Parsons has approximately 3,100 undergraduates and more than 400 graduate students enrolled. The School also offers continuing education courses and certificate programs, as well as weekend and summer pre-college programs for high school students.
Parsons has academic exchanges with a number of institutions around the world, including affiliated schools in Paris and the Dominican Republic.
There are 30 full-time faculty members and more than 675 adjunct faculty members, many of whom are successful working artists and designers in New York City. Faculty members and visiting critics include architect Brian Lewis and artist Brian Tolle.
Frank Alvah Parsons joined the faculty in 1904. He became an administrator in 1907, and worked to broaden the curriculum, opening the first programs in interior design, graphic design, and advertising in the United States. In 1909, the school was renamed the New York School of Fine and Applied Art to reflect these offerings. Parsons became sole director in 1911, a position which he maintained to his death in 1930.
William Odom, who established the school's Paris Ateliers in 1921, succeeded Parsons as president. In honor of Parsons, who was important in steering the school's development and in shaping visual-arts education through his theories about linking art and industry, the institution became Parsons School of Design in 1941.
In 1970, the school was incorporated into The New School for Social Research. In 2005, when the parent institution was renamed The New School, Parsons School of Design was renamed Parsons The New School for Design.
The school offered courses in Costume Design as early as 1904. Frank Alvah Parsons enlarged upon these courses to create a full professional department in 1907. Over the next four decades, as the department’s philosophy and focus matured, its name was changed several times as follows: Costume or Clothes Design (1918), Costume Design and Costume Illustration (1921), Costume Design (1922), Costume Design and Costume Illustration (1923), Costume Design and Costume Construction (1925), Costume Design and Construction (1927), Costume Design, Construction and Illustration (1928), Costume Design and Illustration (1937). In 1954, the department was divided to form the Fashion Design Department and the Fashion Illustration Department. The Fashion Design Department continues to this day.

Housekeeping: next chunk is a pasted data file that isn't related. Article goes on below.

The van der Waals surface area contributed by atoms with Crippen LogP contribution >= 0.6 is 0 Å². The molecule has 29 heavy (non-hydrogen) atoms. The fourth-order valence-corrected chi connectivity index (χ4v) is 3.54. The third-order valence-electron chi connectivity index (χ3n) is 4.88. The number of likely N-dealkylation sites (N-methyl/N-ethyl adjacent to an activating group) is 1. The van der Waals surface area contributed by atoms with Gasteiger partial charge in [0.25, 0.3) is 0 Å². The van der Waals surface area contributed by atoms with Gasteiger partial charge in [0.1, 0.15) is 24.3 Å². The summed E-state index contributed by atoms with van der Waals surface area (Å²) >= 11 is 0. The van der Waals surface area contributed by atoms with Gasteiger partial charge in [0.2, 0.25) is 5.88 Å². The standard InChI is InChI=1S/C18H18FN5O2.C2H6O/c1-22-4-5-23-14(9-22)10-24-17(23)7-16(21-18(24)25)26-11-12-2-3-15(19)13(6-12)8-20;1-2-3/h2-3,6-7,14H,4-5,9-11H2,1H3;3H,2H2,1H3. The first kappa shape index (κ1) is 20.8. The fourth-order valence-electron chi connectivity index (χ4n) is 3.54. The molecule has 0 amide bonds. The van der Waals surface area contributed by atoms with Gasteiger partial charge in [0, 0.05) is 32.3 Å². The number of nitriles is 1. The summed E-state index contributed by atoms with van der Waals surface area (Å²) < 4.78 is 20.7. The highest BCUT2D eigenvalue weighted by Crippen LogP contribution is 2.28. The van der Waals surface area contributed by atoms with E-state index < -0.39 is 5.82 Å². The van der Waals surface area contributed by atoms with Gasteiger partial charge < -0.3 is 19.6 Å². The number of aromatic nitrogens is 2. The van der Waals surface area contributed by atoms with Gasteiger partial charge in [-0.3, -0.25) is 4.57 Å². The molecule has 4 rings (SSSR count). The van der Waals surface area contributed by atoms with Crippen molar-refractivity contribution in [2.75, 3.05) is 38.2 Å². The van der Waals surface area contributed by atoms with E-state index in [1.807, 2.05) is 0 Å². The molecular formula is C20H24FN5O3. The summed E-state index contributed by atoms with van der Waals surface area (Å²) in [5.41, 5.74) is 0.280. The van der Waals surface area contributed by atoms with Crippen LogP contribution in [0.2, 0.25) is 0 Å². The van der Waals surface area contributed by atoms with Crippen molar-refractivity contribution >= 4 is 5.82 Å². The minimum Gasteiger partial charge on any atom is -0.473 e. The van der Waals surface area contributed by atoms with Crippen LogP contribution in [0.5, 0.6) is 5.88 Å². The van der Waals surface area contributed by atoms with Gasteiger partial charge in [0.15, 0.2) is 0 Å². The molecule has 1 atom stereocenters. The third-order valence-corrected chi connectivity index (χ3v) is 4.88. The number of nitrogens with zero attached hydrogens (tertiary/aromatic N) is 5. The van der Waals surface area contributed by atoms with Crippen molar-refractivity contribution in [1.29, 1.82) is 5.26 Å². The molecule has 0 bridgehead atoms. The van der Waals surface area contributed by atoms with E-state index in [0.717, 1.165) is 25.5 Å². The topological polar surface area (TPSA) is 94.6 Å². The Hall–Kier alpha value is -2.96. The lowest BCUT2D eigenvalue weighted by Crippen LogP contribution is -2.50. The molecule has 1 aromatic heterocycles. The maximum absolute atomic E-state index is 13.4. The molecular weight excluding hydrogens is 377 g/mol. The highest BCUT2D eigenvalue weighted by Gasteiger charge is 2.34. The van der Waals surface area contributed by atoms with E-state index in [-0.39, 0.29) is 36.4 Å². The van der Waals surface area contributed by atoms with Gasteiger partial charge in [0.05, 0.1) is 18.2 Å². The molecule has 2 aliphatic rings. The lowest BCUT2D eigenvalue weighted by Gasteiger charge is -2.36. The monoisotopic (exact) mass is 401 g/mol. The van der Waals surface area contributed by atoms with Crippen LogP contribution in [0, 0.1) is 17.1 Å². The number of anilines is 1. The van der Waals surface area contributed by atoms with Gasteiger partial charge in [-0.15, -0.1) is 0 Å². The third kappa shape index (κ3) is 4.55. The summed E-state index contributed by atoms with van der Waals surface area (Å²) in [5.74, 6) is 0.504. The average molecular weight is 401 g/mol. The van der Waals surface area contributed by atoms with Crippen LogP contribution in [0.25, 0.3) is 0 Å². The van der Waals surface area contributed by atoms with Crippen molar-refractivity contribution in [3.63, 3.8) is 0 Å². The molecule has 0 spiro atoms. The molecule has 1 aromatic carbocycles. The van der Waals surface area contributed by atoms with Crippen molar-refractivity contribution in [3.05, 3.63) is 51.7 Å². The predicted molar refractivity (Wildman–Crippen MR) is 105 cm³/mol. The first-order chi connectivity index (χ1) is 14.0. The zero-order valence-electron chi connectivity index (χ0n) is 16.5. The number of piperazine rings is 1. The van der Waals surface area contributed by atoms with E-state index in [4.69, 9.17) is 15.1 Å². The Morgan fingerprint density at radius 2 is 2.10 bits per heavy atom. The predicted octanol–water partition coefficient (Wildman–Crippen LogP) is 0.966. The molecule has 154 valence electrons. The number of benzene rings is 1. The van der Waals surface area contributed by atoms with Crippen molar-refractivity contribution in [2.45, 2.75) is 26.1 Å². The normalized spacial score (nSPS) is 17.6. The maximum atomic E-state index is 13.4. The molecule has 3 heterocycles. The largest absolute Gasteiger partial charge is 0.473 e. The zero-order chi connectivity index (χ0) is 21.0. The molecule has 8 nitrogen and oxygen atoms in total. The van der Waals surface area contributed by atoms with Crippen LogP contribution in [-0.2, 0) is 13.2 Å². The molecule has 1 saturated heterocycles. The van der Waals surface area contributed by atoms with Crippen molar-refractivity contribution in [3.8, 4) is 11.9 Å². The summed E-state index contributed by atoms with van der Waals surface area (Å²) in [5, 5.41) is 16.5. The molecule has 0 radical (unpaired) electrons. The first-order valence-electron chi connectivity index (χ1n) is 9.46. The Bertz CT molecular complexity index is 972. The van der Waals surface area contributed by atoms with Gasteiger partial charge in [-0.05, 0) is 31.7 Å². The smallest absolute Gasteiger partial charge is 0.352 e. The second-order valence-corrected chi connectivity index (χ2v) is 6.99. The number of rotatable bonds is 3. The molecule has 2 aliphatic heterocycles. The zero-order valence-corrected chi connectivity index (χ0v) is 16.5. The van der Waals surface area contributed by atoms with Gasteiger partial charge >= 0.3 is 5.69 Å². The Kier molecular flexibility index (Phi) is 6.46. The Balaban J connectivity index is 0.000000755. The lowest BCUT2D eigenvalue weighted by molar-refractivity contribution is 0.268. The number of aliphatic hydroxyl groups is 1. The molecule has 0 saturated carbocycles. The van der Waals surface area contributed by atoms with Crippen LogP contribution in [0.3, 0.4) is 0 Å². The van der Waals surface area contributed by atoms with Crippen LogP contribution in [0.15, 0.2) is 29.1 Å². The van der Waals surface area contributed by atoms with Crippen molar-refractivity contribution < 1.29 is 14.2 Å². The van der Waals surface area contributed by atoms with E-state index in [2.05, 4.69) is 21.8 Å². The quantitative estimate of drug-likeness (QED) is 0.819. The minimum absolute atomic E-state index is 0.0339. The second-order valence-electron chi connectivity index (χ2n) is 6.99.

In the early 20th century, the school’s fashion curriculum focused on the creation of sketches, which could be sold to manufacturers. Then, in 1915, the students not only sketched but began working with fabric and producing finished garments. In its current incarnation, the Fashion Design Department places an emphasis on understanding the entirety of the design process from the initial concept to the final product and its marketing. The curriculum seeks to educate students on the fundamentals of good design, as well as to develop essential skills specific to fashion design, such as model drawing and pattern drafting, which are applied to real-life design problems. Students also research the historical purposes and implementations of fashion design, study business practices, and investigate the commercial impact on the profession.
Historically, as is the case with other departments at Parsons, the faculty has largely been made up of instructors who have been practicing professionals in the field. This arrangement has given students the opportunity to learn from accomplished and successful designers, and has opened a wide range of prospective contacts for internships and employment. Also, it has allowed the students to remain current with practices and trends in professional fashion design.
In 1919, to supplement the core group of instructors, the department initiated a program to invite stellar designers to critique student work. By 1954, juniors and seniors were working under the close supervision of special visiting critics to design and create garments. The department’s curriculum was revised in 2001, such that the critic mentorship program was confined to the junior year, while seniors worked independently to produce a thesis collection which exhibited their own individual style.
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